could get a warning, probation, or lose accreditation.”
Back in 2011, Rufus Montgomery was quiet after the Southern Association
of Colleges and Schools (SACS) scolded Gov. Rick Scott for interfering in the
FAMU Board of Trustees’ duties by trying to pressure it to suspend then-President
James H. Ammons. SACS told the governor that his actions could jeopardize
SACS Standard 3.2.4 states that each member’s governing
board must be “free from undue influence from political, religious, or other
external bodies and [protect] the institution from such influence.”
Rufus had called for Ammons to be placed on administrative
leave only seven days before the governor made his statement in support of the same proposal.
He declined to criticize Scott for placing FAMU’s accreditation in danger. But
yesterday, Rufus appeared to be very anxious to remind a group of FAMU alumni lawmakers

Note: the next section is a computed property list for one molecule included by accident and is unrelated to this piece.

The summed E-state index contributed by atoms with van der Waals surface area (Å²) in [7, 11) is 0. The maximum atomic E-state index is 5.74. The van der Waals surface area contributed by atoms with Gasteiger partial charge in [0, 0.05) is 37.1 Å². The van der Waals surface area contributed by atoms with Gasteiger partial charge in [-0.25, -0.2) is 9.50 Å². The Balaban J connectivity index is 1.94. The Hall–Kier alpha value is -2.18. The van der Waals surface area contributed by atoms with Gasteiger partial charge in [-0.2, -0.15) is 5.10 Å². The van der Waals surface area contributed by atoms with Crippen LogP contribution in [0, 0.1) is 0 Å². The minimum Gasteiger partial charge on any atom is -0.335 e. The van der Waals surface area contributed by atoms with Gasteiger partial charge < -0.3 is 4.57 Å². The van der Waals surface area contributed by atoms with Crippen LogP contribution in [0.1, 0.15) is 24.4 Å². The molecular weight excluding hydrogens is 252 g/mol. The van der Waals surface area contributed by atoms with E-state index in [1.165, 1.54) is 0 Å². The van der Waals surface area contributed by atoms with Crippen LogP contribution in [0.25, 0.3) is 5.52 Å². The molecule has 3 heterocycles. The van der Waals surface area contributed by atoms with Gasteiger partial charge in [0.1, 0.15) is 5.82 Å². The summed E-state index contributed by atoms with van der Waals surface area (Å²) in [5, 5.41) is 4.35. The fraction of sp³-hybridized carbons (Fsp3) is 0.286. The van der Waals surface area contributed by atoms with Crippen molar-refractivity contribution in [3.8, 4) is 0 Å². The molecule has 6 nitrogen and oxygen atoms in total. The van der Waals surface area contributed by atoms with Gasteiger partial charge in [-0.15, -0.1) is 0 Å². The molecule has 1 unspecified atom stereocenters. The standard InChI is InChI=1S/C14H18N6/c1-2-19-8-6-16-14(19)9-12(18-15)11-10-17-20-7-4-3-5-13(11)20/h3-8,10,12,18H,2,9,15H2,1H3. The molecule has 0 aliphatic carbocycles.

about SACS Standard 3.2.4.
Pam Oliver, sideline reporter for FOX NFL Sport and 60
Minutes Sports contributor, delivered the 2015 Summer Commencement address
yesterday to a near capacity crowd at the Alfred Lawson Teaching Gymnasium and Multipurpose Center.
“Today is not the end of your relationship with FAMU, but
just the beginning. FAMU is here for you. When you are at your height or when
you face difficulties, know that you have a Rattler nation that will always support
you,” Oliver told the graduates.
FOX Sports reporter Pam Oliver will serve as the keynote speaker at the FAMU’s
2015 summer commencement ceremony.
Oliver is a renowned sports broadcaster with more than 30
years of experience. She studied broadcast journalism at FAMU. Currently, she
is entering her 21st season as a sideline reporter for FOX Sports’
award-winning presentation of National Football League games. She was
originally a reporter with ESPN during the early 1990s before joining FOX
Sports in 1995. In recent years, she also has done courtside reporting on TNT